1 ‘Extreme vetting’ for those entering US (Sabrina Siddiqui in The Guardian) Marking a draconian shift in US policy, Donald Trump has issued an executive order that will deny refugees and immigrants from certain Muslim-majority countries entry to the US.
With a simple stroke of his pen, the president issued what he dubbed “extreme vetting” measures intended to “keep terrorists out” of the US – the details of which were even more severe than had been expected.
Trump’s unprecedented action will indefinitely close US borders to refugees fleeing the humanitarian crisis in war-torn Syria and impose a de facto ban on Muslims traveling to the US from parts of the Middle East and North Africa by prioritizing refugee claims “on the basis of religious-based persecution”.
The action puts in place a 90-day block on entry to the US from citizens from Iran, Iraq, Syria, Yemen, Sudan, Libya and Somalia. It is unclear whether the measure would apply to citizens of those countries on trips abroad who already have permission to live and work in the US.
It suspends the admittance of all refugees to the US for a period of 120 days, and terminates indefinitely all refugee admissions from Syria, where the nearly six-year war under Bashar al-Assad’s regime has led to more than 500,000 civilian deaths and created the displacement of an estimated 11 million Syrians. It also caps the total number of refugees entering the US in 2017 to 50,000 – less than half the previous year’s figure of 117,000.
The number of refugees currently arriving to the US is not high by historic standards. In the early 1990s, more than 100,000 refugees were admitted to the country annually. But by 2015, the latest year covered by Department for Homeland Security (DHS) statistics, that figure had fallen to just 69,920 refugees.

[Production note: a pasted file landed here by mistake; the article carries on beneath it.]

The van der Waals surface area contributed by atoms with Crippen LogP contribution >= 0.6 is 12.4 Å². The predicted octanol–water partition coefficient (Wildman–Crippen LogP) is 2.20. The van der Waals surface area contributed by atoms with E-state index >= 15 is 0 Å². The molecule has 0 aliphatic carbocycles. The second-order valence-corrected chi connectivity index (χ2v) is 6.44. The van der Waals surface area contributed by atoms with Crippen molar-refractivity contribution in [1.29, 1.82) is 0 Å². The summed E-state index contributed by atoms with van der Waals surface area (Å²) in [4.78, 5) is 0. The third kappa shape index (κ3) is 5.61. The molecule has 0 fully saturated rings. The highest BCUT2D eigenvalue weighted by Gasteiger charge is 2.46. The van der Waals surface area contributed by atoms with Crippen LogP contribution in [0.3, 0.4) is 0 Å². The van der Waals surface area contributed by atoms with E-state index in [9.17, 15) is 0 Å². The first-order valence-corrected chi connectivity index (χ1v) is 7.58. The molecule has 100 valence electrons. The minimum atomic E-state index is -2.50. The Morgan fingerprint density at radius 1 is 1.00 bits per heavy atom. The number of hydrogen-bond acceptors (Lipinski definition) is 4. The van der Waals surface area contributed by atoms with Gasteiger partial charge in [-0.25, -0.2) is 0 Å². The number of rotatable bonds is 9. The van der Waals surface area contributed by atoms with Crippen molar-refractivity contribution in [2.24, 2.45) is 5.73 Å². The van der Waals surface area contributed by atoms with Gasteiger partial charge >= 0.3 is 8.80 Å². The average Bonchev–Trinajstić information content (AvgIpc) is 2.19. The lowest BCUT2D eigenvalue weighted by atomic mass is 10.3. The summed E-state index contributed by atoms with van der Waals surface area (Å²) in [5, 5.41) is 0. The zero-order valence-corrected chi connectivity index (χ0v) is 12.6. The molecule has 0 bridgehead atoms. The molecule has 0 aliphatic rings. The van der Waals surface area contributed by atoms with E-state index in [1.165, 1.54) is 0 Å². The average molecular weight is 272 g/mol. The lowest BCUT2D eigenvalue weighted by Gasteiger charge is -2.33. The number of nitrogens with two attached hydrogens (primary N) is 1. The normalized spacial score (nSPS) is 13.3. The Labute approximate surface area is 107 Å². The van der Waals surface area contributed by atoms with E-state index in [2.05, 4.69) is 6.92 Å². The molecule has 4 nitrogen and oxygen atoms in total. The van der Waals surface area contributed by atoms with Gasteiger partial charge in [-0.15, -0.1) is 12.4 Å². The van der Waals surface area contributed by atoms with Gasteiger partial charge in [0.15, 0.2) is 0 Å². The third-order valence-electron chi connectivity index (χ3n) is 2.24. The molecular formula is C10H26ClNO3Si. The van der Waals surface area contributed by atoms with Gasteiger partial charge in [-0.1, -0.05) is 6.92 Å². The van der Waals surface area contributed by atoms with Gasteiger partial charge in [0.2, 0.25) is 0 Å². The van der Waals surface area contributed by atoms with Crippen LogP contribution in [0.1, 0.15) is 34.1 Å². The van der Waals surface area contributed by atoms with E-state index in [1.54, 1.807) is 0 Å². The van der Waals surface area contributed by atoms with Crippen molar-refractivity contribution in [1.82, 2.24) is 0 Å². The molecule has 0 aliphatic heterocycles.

The number of refugees admitted to the US increased significantly in 2016, to 96,875, according to the Refugee Processing Center. That figure represents just 0.03% of the US population of 323 million people.
2 US GDP misses forecast with 1.9% growth in Q4 (BBC) The US economy grew at an annual pace of 1.9% in the fourth quarter of last year, according to official figures. That was slower than the 2.2% growth rate economists had been expecting and below third quarter growth of 3.5%.
For the year, GDP rose by 1.6%, the slowest since 2011 and down on 2015 when the world’s largest economy expanded by 2.6%. President Donald Trump has promised to lift GDP growth to 4%, through tax cuts and infrastructure spending. The last time that America’s economy grew at that rate was in 2000, the year of the dotcom boom, when it expanded by 4.1%.
Nancy Curtin, chief investment officer at Close Brothers Asset Management, said the data highlighted how the heightened political climate in the US and Europe had “put a pinch on US growth”.
Full year growth of 1.6% places the US behind the UK, which this week reported that GDP rose by 2% last year. UK output also grew ahead of Germany, the so-called engine room of the European economy, which expanded by 1.9% last year.
3 Apple may join AI research group (Gulf News) Apple Inc is set to join the Partnership on AI, an artificial intelligence research group that includes Amazon.com Inc, Google, Facebook Inc, International Business Machines Corp and Microsoft Corp.
Apple’s admission into the group could be announced as soon as this week, according to people familiar with the situation. Representatives at Apple and the Partnership on AI declined to comment.
When the non-profit organisation was announced in September, it anticipated gaining additional members. Apple, Twitter Inc, Intel Corp and China’s Baidu Inc were among noticeable absentees at the time. While the introduction of the Siri virtual assistant in 2011 gave Apple an early presence in AI for consumers, it has since lost ground to rivals such as Google and Amazon.